At some experimental programs in inner-city and rural schools, educators are finding evidence that advanced technology has the potential to put students of different backgrounds on a more equal footing. In these programs, teachers report that many students who use computer networks have shown a new enthusiasm for learning and have improved their test scores.
The Ralph Bunche elementary school in Harlem, education experts say, offers a glimpse of the social potential of computer networks. The school at 123d Street and Amsterdam Avenue is surrounded by the problems of inner-city life. The students wrote in a recent issue of their newspaper not only about a dinosaur project and a spelling bee, but also about guns, gangs and crack.
Yet inside the school, students like DeVernie Winston, a 12-year-old sixth grader, are part of a remarkable example of affirmative action for the information age. He sits at one of the dozens of personal computers that are linked to the Internet web of global networks. Of Koala Bears and Kangaroos
By guiding his computer mouse and tapping keyboard commands, DeVernie retrieves on his screen hurricane weather maps and a textbook history of Azerbaijan for school assignments. For fun, he trades electronic messages with a researcher in Australia, whose descriptions of koala bears and kangaroos have clearly delighted the New York sixth grader.
"You send a message, and people respond," DeVernie said, "telling you things you never knew."
The high-tech setting in Harlem is largely the work of a dedicated group of teachers. Still, the school has benefited from some Federal and corporate grants. Among other donations, the school received a grant from Apple Computer last year for $100,000 worth of computers. And the National Science Foundation is contributing $15,000 a year for a high-speed data line that sends and receives electronic information four times faster than the fastest modems.
"Compared with most schools, our modest data line is the information superhighway," said Paul Reese, a 53-year-old teacher who heads the school’s computer program. Prizes of a ‘Grant Hustler’
Mr. Reese, a self-taught computer expert and confessed “grant hustler,” leads a group of nine teachers in the Bunche computer “mini-school.” The 250 students in the mini-school are selected from volunteers for the program as a representative cross section of the Bunche school’s 650 students, including children with learning disabilities. Mini-school students have scored notably better on standardized math tests and slightly better on reading tests than comparable students in conventional classes.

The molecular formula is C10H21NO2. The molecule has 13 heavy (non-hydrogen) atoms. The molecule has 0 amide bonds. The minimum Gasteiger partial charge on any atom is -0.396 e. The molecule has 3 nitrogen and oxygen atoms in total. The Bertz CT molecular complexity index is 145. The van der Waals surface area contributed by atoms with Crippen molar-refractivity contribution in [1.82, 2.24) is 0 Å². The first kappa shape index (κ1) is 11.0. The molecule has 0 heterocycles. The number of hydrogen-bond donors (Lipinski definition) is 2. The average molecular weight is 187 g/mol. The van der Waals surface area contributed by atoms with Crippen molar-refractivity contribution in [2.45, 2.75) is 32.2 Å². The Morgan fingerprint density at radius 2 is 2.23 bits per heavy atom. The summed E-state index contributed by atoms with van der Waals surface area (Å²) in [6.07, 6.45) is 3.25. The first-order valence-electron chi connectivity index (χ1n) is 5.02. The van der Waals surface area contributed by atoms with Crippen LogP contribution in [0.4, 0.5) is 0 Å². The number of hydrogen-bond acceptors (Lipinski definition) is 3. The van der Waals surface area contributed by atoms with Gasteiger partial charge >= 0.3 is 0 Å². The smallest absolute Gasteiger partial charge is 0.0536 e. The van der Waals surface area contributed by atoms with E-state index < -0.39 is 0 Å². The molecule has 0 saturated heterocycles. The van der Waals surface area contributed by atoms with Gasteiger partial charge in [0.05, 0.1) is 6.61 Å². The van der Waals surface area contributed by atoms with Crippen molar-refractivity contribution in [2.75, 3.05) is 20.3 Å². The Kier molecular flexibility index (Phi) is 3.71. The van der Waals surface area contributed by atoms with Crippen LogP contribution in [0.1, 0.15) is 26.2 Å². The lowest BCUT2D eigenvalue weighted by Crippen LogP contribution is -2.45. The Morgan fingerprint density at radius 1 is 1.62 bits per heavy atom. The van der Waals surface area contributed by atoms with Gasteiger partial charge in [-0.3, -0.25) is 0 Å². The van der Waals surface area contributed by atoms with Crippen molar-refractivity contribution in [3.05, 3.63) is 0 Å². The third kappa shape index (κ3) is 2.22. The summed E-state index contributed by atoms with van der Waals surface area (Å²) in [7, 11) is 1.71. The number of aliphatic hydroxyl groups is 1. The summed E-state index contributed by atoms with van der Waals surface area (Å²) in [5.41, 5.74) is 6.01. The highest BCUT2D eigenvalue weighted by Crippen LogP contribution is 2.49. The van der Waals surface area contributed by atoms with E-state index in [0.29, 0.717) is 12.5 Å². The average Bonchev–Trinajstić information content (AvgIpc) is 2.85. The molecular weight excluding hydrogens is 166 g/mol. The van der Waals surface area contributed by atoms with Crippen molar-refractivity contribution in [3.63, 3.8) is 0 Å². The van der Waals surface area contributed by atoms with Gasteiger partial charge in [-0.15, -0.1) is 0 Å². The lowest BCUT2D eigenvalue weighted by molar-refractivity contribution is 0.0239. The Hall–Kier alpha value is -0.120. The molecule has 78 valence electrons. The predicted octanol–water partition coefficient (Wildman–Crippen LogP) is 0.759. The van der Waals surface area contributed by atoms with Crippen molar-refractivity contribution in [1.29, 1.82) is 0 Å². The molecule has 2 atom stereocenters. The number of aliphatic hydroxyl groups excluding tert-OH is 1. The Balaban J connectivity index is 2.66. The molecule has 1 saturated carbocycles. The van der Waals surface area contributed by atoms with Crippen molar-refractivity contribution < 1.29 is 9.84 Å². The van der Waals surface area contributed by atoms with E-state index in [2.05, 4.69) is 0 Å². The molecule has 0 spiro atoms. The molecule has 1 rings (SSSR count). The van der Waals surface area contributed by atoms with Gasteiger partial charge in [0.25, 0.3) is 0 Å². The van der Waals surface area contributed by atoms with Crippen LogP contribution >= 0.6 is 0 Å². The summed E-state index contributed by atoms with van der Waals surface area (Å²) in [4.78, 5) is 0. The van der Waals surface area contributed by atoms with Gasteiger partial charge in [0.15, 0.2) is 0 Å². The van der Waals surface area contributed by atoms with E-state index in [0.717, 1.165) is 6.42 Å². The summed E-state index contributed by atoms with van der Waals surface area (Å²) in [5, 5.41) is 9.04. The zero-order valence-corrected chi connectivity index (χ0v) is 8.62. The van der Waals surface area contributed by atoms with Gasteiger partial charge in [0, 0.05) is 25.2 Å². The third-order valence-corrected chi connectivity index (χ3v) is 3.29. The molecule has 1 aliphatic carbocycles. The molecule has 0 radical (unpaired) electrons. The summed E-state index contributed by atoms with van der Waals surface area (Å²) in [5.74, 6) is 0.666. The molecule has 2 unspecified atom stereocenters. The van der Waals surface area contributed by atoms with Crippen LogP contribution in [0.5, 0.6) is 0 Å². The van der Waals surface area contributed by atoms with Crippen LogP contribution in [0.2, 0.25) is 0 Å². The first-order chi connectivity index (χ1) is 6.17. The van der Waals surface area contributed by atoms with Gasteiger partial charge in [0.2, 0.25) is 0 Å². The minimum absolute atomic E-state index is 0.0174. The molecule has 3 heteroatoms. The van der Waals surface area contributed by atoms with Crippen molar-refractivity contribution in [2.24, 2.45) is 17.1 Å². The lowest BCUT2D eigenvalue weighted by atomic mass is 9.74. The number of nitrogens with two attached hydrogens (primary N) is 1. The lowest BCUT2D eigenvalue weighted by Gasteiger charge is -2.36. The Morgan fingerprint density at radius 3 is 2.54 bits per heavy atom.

But, Mr. Reese stressed, the computer-assisted teaching program is not shaped to achieve test-score results and does not emphasize drill work. At Ralph Bunche, teachers and students have tailored their software to help guide students through the on-line labyrinth of the Internet, which can be so bewildering that it has been described as a library without a card catalogue. Digital Whale Sounds
On a recent afternoon, students were seated at machines in Room 409, researching homework, writing reports and sending messages to electronic “pen pals” worldwide. The resource materials on the Internet include the C.I.A. World Fact Book. Recently, for an assignment on whales, a fifth grader was sent digitally coded whales sounds, which he included in his multimedia report.
Georgina Williams, an 11-year-old, and a few friends clustered around a machine equipped with a small camera for video conferencing were enthusiastically trading electronic messages and looking at researchers at Cornell University.
"Look at the excitement with the connection to other people," Mr. Reese said. "And with the network kids can educate themselves, following their own interests." he said. "This technology is simply a tool, but it can be a very powerful tool. My feeling is that it’s going to be increasingly important, and it should be available to everyone, especially kids like ours."
Photo: Computers are being seen as an educational leveler. Georgina Williams, right, worked at her computer at the Ralph Bunche elementary school in Harlem under the srutiny of classmates, Bernice Booker, left, and Valerie Idehen, partly obscured. (Rebecca Cooney for The New York Times)